Wednesday, 22 April 2020

Yes folks, it's real. And unless things on the ground do change, no amount of house arrest will have improved the outcome of the epidemic, it will only have delayed its terrible effects.

Source: New York Times
In recent days, I'm seeing an increase in folk on this freedom side of the aisle who want to avoid acknowledging the reality of this pandemic. They argue about the need (or not) to extend house arrest for those few more days. They argue that the virus is no worse than the seasonal flu. Sadly, however, for all of us -- and that includes all of us who need to get our businesses back up and running -- this is very real. We're lucky to have escaped (so far) so easily) -- but this virus hasn't gone away yet, and it won't go away by pretending that it isn't serious. The reality is, whether or not house arrest extends past Anzac Day or not is trivial in the long run of this virus. Because we are only on the very first leg of a very long and tragic treble, of a virus which as overseas experience is showing is already far, far worse than just another seasonal flu.
"[A] review of mortality data in 11 countries shows ... a clearer, if still incomplete, picture of the toll of the crisis.
    "In the last month, far more people died in these countries than in previous years, The New York Times found. The totals include deaths from Covid-19 as well as those from other causes, likely including people who could not be treated as hospitals became overwhelmed. These numbers undermine the notion that many people who have died from the virus may soon have died anyway...
    "[T]he total death numbers offer a more complete portrait of the pandemic, experts say, especially because most countries report only those Covid-19 deaths that occur in hospitals.
    “'Whatever number is reported on a given day is going to be a gross underestimate,' said Tim Riffe, a demographer at the Max Planck Institute for Demographic Research in Germany. 'In a lot of places the pandemic has been going on for long enough that there has been sufficient time for late death registrations to come in, giving us a more accurate picture of what the mortality really was.' In Paris, more than twice the usual number of people have died each day, far more than the peak of a bad flu season. In New York City, the number is now four times the normal amount...
    "The differences are particularly stark in countries that have been slow to acknowledge the scope of the problem. Istanbul, for example, recorded about 2,100 more deaths than expected from March 9 through April 12...
    "In March, the Indonesian government attributed 84 deaths to the coronavirus in Jakarta. But over 1,000 people more than normal were buried in Jakarta cemeteries that month, according to data from the city’s Department of Parks and Cemeteries...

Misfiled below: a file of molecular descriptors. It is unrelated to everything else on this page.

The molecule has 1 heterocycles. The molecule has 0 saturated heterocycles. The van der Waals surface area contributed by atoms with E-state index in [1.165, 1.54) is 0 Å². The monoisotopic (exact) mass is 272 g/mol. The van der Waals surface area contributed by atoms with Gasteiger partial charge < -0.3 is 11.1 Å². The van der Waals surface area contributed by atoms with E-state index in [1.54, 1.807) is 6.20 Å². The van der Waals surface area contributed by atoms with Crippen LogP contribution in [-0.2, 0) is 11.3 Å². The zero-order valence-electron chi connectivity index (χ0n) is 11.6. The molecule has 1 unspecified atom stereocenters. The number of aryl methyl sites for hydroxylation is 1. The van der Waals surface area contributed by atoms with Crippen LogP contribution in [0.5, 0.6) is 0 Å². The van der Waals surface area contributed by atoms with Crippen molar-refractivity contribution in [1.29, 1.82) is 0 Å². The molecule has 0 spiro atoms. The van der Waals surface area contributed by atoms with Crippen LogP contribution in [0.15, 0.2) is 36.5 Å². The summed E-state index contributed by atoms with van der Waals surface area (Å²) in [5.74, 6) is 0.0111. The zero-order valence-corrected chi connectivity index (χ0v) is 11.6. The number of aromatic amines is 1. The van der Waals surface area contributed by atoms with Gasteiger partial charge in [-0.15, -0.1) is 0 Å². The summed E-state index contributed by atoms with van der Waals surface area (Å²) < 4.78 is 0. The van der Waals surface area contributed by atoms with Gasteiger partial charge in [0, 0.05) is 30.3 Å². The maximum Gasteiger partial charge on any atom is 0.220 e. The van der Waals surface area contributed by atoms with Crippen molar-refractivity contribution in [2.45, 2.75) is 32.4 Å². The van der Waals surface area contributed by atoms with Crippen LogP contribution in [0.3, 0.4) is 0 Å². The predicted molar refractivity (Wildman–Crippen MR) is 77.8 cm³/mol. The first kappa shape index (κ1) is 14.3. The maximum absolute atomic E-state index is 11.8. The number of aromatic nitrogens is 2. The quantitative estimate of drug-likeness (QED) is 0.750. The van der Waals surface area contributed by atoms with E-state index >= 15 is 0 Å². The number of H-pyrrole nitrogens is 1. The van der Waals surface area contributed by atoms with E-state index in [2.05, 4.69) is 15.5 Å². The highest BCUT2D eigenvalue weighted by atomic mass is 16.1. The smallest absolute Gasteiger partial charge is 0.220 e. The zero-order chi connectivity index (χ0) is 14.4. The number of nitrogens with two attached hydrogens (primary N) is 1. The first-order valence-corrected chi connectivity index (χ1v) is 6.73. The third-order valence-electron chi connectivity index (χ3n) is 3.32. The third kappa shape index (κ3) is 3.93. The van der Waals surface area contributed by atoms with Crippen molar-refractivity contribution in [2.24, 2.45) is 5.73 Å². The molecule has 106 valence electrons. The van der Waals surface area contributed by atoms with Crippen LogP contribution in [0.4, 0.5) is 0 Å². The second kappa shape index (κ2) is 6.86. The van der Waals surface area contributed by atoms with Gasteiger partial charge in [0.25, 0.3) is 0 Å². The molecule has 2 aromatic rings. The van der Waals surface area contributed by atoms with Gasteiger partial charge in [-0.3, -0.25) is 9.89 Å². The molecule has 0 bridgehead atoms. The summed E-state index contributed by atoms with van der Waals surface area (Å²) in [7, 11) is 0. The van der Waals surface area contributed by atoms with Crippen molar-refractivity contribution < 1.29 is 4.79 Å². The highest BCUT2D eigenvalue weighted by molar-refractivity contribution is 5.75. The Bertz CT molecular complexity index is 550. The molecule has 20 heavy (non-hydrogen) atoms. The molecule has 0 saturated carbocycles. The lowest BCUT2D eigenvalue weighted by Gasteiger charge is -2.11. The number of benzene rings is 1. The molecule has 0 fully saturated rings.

"In many European countries, recent data show 20 to 30 percent more people have been dying than normal. That translates to tens of thousands of more deaths...
Even taking into account the new numbers, experts say the death toll to date could have been much worse.
    “'Today’s rise in all-cause mortality takes place under conditions of extraordinary measures, such as social distancing, lockdowns, closed borders and increased medical care, at least some which have positive impacts,' said Vladimir Shkolnikov, a demographer at the Max Planck Institute for Demographic Research. 'It is likely that without these measures, the current death toll would be even higher.'”
Note: that's only the current death toll that Mr Shkolnikov is talking about . . .

But if there's anything that even we non-epidemiologists should be able to work out, it's that we are only in the first few miles of a very long marathon, and getting released from lock-up on Tuesday is not the end, but only a beginning. Because no amount of "social distancing" on its own will kill off this virus. In reality, these kinds of mitigation measures are only a delaying tactic. Because . . .
"For two months of containment to be better than two weeks of containment, the situation on the ground has to change.
"There is a simple truth [here] ... The duration of containment efforts does not matter, if transmission rates return to normal when they end, and mortality rates have not improved. This is simply because as long as a large majority of the population remains uninfected, lifting containment measures will lead to an epidemic almost as large as would happen without having mitigations in place at all.